To many, the sixth and final loss happened in a controversial manner against then world amateur 57kg champion Serafim Todorov of Bulgaria. At the time of the bout, which took place at the Alexander Memorial Coliseum, Todorov was eight years Mayweather’s senior and appearing in his third Olympic games.
Floyd Mayweather, Jr., appearing in his first Olympic games, was already an accomplished amateur boxer and by the age of 19 had won three National Golden Gloves titles.
Mayweather won his first two Olympic bouts in dominant fashion. His first bout, against Bakhtiyar Tileganov, ended with Little Floyd stopping the Kazakh via a second round RSC (Referee Stopped Contest). Money, or Pretty Boy, as he was called then, decisioned Armenian Artur Grigorian by a margin of 16-3 in the second round of the tournament.
Next on the menu for Floyd, in the Olympic quarterfinals, was Cuban boxer Lorenzo Aragon where Mayweather squeaked out a narrow 12-11 decision victory. In beating Aragon, Mayweather became the first American boxer to defeat a Cuban boxer in 20 years.
Prior to his semifinal match against Todorov, Mayweather had already been vocal about his skepticism of the computerized scoring system utilized in the Olympics. Although he was able to roll many of Todorov’s punches, Mayweather did get hit with some clean blows. Todorov was warned by referee Hamadi Hafez Shouman on several occasions for slapping, which could have been just cause to deduct points from Todorov. However, no points were taken away.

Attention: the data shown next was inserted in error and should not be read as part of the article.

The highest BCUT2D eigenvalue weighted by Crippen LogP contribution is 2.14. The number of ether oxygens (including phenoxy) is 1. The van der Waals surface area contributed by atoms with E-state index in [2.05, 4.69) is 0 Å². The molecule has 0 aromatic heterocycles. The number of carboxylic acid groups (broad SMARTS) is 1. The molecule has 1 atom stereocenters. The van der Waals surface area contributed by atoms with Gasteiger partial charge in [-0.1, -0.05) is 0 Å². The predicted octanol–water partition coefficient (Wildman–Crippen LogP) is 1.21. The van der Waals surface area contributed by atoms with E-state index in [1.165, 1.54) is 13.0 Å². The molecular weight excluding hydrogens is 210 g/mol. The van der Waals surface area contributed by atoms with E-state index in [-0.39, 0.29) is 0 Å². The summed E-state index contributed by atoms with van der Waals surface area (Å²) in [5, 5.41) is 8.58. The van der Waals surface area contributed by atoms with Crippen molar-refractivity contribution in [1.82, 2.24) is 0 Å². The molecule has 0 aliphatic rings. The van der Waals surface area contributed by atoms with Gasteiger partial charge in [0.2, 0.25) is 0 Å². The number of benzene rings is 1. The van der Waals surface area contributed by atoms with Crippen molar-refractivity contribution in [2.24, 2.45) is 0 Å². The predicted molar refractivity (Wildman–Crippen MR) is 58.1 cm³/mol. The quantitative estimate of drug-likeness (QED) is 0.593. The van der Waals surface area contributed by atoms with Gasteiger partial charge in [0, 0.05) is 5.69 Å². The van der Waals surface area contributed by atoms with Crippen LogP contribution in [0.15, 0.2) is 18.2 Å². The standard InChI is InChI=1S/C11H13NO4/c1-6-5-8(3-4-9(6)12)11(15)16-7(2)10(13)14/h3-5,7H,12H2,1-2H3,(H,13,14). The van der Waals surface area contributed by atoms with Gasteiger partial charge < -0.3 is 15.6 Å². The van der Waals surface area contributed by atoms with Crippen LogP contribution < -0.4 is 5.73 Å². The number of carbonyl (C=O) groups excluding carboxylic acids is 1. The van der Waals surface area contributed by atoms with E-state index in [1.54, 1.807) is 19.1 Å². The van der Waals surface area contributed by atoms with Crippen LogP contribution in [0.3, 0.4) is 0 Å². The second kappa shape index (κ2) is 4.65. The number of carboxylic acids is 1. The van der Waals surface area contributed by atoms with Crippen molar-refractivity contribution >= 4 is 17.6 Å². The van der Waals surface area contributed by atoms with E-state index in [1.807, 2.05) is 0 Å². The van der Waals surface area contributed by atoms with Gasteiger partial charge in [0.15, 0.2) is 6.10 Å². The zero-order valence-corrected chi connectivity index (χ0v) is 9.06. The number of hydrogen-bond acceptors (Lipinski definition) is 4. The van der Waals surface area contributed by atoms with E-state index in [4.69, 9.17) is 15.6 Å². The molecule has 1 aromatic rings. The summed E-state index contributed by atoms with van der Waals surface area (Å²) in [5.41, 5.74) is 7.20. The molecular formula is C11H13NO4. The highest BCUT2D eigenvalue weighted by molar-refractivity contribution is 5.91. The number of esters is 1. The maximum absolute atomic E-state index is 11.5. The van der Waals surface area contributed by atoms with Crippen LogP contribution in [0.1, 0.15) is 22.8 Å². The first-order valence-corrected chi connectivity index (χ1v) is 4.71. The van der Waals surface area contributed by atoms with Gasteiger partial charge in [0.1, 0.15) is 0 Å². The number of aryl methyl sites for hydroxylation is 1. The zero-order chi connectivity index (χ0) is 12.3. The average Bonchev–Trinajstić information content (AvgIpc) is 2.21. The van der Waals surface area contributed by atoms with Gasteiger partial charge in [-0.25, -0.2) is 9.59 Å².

In the end, Mayweather lost a close decision to the Bulgarian boxer by a score of 9-10. Shouman, thinking Mayweather had won the bout, mistakenly raised his hand in victory as the decision was being announced.
The U.S. boxing team unsuccessfully filed a protest on Mayweather’s behalf. Subsequently, Mayweather left Atlanta, the last time he has ever fought in the city, with the Bronze medal in his weight class.